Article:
sides of the argument.
  • Leave your reader with a sense that your argument
    is stronger than opposing arguments.

Persuasion and truth in academic writing
  • Because they are argumentative, academic writing
    tends to be persuasive.
  • An argument should be persuasive, but do not
    sacrifice truth in favour of persuasion.
  • Academic inquiry is a truth-seeking pursuit.
  • facts are distinguished from opinions.
  • relative truths are distinguished from absolute
  • The integrity of the conclusions reached in an
    academic essay or report is based on its honest
    pursuit of truth.

  • Leedy (2001183) cites Marius (1989) in
    highlighting 4 rules for an argument
  • state your arguments early in the game
    present and interpret data
  • provide examples to support any assertion you
  • give the fairest possible treatment of any
    perspectives different from your own may
    support or disagree with them
  • point out the weaknesses of your own argument
    by doing this you show objectivity as a

  • Pursue your argument logically.
  • Do not only describe, but evaluate and interpret
  • Establish your argument in the introduction in
    a thesis statement.
  • Advance your argument by giving evidence.
  • Do not reiterate evidence already provided, but
    refer back to something you have already stated.
  • Lines of argument should flow linearly.
  • Paragraphs carry arguments.

  • Logical method of development
  • Effective transition signals
  • Good signposting
  • Consistent point of view
  • Conciseness (careful word choice)
  • Clarity of expression
  • Paragraph structure
  • Unity
  • Coherence

Paragraph structure
  • What is a paragraph?
  • Series of sentences
  • Coherent (introduction, middle, end)
  • Common theme
  • Every sentence in a paragraph develops one topic
    or idea.
  • Paragraphs signal the logically organised
    progression of ideas.
  • The flow of information should be organised
    around themes and comments.
  • The main idea in one paragraph should flow
    logically into the next.
  • Shifts in the argument or changes in direction
    should be accurately signalled using appropriate
    adverbials, conjunctions, and prepositions.

Paragraph structure
  • Just as an essay is guided by a thesis statement,
    a paragraph is organised around its topic
  • A topic sentence informs the reader of the topic
    to be discussed.
  • A topic sentence contains controlling ideas which
    limit the scope of the discussion to ideas that
    are manageable in a paragraph.

Paragraph structure Supporting sentences
  • The sentences that follow expand upon the topic,
    using controlling ideas to limit the discussion.
    The main idea is supported by
  • Evidence in the form of facts, statistics,
    theoretical probabilities, reputable, educated
  • Illustrations in the form of examples and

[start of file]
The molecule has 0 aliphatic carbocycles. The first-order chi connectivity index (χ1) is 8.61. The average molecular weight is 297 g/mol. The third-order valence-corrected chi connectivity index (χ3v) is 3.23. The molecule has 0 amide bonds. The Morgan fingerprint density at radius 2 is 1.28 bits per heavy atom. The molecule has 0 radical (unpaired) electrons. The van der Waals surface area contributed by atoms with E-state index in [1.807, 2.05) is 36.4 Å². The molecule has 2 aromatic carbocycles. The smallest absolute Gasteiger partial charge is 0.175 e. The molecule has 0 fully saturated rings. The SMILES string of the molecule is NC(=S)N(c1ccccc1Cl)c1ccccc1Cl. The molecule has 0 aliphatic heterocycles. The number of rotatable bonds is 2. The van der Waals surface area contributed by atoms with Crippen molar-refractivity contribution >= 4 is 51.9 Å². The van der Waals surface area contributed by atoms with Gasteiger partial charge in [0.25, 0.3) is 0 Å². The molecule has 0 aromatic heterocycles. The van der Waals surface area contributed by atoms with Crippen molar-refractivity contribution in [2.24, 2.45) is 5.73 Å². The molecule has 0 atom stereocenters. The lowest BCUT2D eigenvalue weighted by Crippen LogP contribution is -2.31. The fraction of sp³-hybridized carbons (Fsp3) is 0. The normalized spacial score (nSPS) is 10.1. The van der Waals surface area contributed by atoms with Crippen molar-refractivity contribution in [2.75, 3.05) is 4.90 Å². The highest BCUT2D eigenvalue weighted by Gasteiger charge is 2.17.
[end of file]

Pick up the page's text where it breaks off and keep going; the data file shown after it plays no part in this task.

extended examples, and
  • Argumentation based on the evidence presented.
  • Qualifying statements indicate the limitations of
    the support or argument.

Paragraph structure Concluding sentences
  • Not every paragraph needs a concluding sentence.
  • Concluding sentences can either comment on the
    information in the text, or
  • They can paraphrase the topic sentence.

Paragraph structure Unity
  • Paragraphs should be unified.
  • Unity means that only one main idea is discussed
    in a paragraph. The main idea is stated in the
    topic sentence, and then each and every
    supporting sentence develops that idea (Oshima
    and Hogue, 1999 18).

Paragraph structure Coherence
  • Coherence means that your paragraph is easy to
    read and understand because
  • your supporting sentences are in some kind of
    logical order
  • your ideas are connected by the use of
    appropriate transition signals
  • your pronoun references clearly point to the
    intended antecedent and is consistent
  • you have repeated or substituted key nouns.
  • (Oshima and Hogue, 2006 22)

Example (Meei-Fang et al., 2007 471)
  • People with dementia are particularly vulnerable
    to malnutrition they have a decreased ability to
    understand directions and to express their needs
    verbally, are easily distracted from eating,
    prone to become agitated, and may use utensils
    incorrectly. Inability to feed oneself (eating
    dependency) is a major risk factor for
    malnutrition among older people living in
    long-term care settings (Abbasi Rudman 1994,
    Durnbaugh et al. 1996). When people with dementia
    can no longer take food voluntarily, assistance
    is required although, as the disease progresses,
    even taking food with assistance can become
    difficult and, in some instances, tube-feeding
    may be required to supply nutrition. This form of
    feeding can, however, cause distress and anxiety,
    not only for the person being fed, but also for
    caregivers (Akerlund Norberg 1985, Burgener
    Shimer 1993).

Paragraph structure Transition signals
  • Transition signals do exactly what it says on the
    tin they signal. They can signal relationships
    between sentences, just as they can signal
    relationships between paragraphs.
  • Example Finally, there have been numerous women
    altogether outside the profession, who were
    reformers dedicated to creating alternatives
    (Gillet, 2005).
  • The signal indicates the final point in a series
    of points.

Sentence structure
  • Vary your rhythm by using a variety of sentence
    types and patterns. Use a combination of
  • Simple sentences
  • Compound sentences
  • Complex sentences
  • Compound-Complex sentences
  • Do not limit yourself to simple sentences or
    linking sentences using and/but.

Revision, Editing and Proofreading
Revising (Global)
  • Global issues (organisation and structure)
  • Does the text achieve your writing goals as
    established in your evaluation of the rhetorical
    situation (writing context) and by your thesis?
  • Is there deviation, wander and digression?
  • Does each paragraph treat in a controlled manner
    an identifiable idea, and does that idea follow
    logically the ideas expressed in previous
    paragraphs and do they allow readers to predict
    the ideas expressed in the paragraphs that follow?